Carolyn Wargula is a PhD student specializing in pre-modern Japanese art in the History of Art and Architecture Department at the University of Pittsburgh. Her research concerns the patronage, materiality, and ritual function of female Buddhist devotional art from the Heian (794-1185) and Kamakura Period (1185-1333). Since women were prohibited from entering sacred spaces or attaining salvation in the Western Paradise, many female patrons incorporated their own hair or the Buddha’s relics within Buddhist embroideries, sculptures, and architectonic reliquaries to establish close karmic ties with the deity. Her dissertation examines how ritual practices associated with these objects allowed women to subvert patriarchal Buddhist doctrine and heighten their position in this life and the afterlife.
MA: University of Pittsburgh
MA Thesis: “Legitimizing Miidera Temple: The Animated Fudō Icon and Reemergence of Abe no Seimei in the Fudō riyaku engi emaki handscroll”
BA: St. John’s University
Honors Thesis: “The Tale of Genji Handscrolls: Recontextualizing Female Identity”
“Nihon bijutsu shiryō no gurōbaru na kyakutaika he mukete” (日本美術資料のグローバルな客体化へ向けて) (“Towards a Global Realization of Japanese Art Data”) with Cordula Treimer and Junglee Moon, in JAL Project 2015, 103-111.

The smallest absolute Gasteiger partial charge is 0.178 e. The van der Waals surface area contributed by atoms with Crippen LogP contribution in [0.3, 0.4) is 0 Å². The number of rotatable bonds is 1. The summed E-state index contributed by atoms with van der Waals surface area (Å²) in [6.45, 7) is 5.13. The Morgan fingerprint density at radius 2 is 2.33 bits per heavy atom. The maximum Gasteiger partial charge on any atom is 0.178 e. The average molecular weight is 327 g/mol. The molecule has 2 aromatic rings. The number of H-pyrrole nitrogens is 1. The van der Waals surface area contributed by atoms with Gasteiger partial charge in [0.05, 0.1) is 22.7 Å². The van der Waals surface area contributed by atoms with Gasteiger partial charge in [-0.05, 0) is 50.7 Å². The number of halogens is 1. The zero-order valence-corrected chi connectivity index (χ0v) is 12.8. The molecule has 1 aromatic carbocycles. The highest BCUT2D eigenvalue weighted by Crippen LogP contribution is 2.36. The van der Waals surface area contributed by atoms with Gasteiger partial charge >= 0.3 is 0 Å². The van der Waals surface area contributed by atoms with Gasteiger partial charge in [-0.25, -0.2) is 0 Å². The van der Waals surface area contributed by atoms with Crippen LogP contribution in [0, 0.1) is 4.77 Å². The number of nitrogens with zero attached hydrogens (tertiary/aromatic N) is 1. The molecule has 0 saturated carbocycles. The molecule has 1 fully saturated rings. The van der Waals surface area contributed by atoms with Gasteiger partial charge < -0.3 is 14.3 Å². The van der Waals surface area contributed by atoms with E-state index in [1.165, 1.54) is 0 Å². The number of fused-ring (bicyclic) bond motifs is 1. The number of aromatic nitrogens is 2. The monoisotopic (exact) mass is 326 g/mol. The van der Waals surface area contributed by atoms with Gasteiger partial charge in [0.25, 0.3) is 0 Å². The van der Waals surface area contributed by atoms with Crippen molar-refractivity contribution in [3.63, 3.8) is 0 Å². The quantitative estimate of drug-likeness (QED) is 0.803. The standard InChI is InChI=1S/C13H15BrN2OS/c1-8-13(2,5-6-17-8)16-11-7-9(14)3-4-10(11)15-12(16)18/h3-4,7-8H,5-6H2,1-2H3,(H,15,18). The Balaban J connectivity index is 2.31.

“Takashi Nagai: Hope for a Defeated Nation.” Diakonos: A Journal of the Department of Theology and Religious Studies 3 (2010): 67-71.
Henry Luce Foundation Grant, 2016
Graduate Paper Prize, Mid-Atlantic Region Association for Asian Studies (MARAAS), 2015
Taiwan-United States Sister Relations Alliance (TUSA) Fellowship, 2014
Provost’s Humanities Predoctoral Fellowship, University of Pittsburgh, 2013-2014
“Towards a Global Realization of Japanese Art Data,” JAL (Japanese Art-Librarians Project), The National Museum of Modern Art, Tokyo, Tokyo, Japan November 2015
“From Recipient to Patron: Strands of Women’s Devotion in Embroidered Esoteric Buddhist Images,” Mid-Atlantic Region Association for Asian Studies, Pittsburgh, PA October 2015